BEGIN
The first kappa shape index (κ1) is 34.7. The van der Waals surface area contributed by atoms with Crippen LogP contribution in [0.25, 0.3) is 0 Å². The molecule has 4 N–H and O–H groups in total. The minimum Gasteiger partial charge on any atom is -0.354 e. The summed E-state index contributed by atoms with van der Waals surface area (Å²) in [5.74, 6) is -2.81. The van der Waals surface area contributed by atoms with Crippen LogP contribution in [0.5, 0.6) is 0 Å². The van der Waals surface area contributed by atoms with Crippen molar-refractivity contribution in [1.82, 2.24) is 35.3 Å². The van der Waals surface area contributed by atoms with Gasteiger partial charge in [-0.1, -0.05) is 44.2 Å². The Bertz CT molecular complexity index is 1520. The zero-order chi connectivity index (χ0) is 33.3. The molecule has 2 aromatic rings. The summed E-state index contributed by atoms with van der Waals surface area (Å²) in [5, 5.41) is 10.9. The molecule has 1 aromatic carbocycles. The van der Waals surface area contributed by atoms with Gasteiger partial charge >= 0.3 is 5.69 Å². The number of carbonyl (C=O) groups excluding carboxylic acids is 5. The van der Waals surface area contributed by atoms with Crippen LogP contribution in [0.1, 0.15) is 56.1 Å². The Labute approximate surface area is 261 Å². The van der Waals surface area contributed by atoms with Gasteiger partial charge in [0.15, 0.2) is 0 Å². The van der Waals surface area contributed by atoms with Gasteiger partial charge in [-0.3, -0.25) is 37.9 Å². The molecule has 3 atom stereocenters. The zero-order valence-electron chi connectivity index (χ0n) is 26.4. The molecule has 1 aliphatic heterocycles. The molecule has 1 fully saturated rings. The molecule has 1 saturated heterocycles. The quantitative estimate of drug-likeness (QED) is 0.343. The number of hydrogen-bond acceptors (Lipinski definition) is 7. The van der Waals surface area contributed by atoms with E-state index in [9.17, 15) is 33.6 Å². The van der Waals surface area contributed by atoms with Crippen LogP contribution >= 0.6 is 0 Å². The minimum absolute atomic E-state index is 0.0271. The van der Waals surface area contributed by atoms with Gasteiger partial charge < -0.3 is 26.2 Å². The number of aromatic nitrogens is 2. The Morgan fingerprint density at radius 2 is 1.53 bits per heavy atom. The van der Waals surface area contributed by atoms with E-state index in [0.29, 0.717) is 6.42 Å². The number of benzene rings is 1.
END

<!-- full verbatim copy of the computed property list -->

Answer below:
The first kappa shape index (κ1) is 34.7. The van der Waals surface area contributed by atoms with Crippen LogP contribution in [0.25, 0.3) is 0 Å². The molecule has 4 N–H and O–H groups in total. The minimum Gasteiger partial charge on any atom is -0.354 e. The summed E-state index contributed by atoms with van der Waals surface area (Å²) in [5.74, 6) is -2.81. The van der Waals surface area contributed by atoms with Crippen LogP contribution in [0.5, 0.6) is 0 Å². The van der Waals surface area contributed by atoms with Crippen molar-refractivity contribution in [1.82, 2.24) is 35.3 Å². The van der Waals surface area contributed by atoms with Gasteiger partial charge in [-0.1, -0.05) is 44.2 Å². The Bertz CT molecular complexity index is 1520. The zero-order chi connectivity index (χ0) is 33.3. The molecule has 2 aromatic rings. The summed E-state index contributed by atoms with van der Waals surface area (Å²) in [5, 5.41) is 10.9. The molecule has 1 aromatic carbocycles. The van der Waals surface area contributed by atoms with Gasteiger partial charge >= 0.3 is 5.69 Å². The number of carbonyl (C=O) groups excluding carboxylic acids is 5. The van der Waals surface area contributed by atoms with Crippen LogP contribution in [0.1, 0.15) is 56.1 Å². The Labute approximate surface area is 261 Å². The van der Waals surface area contributed by atoms with Gasteiger partial charge in [0.15, 0.2) is 0 Å². The van der Waals surface area contributed by atoms with Gasteiger partial charge in [-0.3, -0.25) is 37.9 Å². The molecule has 3 atom stereocenters. The zero-order valence-electron chi connectivity index (χ0n) is 26.4. The molecule has 1 aliphatic heterocycles. The molecule has 1 fully saturated rings. The molecule has 1 saturated heterocycles. The quantitative estimate of drug-likeness (QED) is 0.343. The number of hydrogen-bond acceptors (Lipinski definition) is 7. The van der Waals surface area contributed by atoms with E-state index in [9.17, 15) is 33.6 Å². The van der Waals surface area contributed by atoms with Crippen LogP contribution >= 0.6 is 0 Å². The minimum absolute atomic E-state index is 0.0271. The van der Waals surface area contributed by atoms with Gasteiger partial charge < -0.3 is 26.2 Å². The number of aromatic nitrogens is 2. The Morgan fingerprint density at radius 2 is 1.53 bits per heavy atom. The van der Waals surface area contributed by atoms with E-state index in [0.29, 0.717) is 6.42 Å². The number of benzene rings is 1.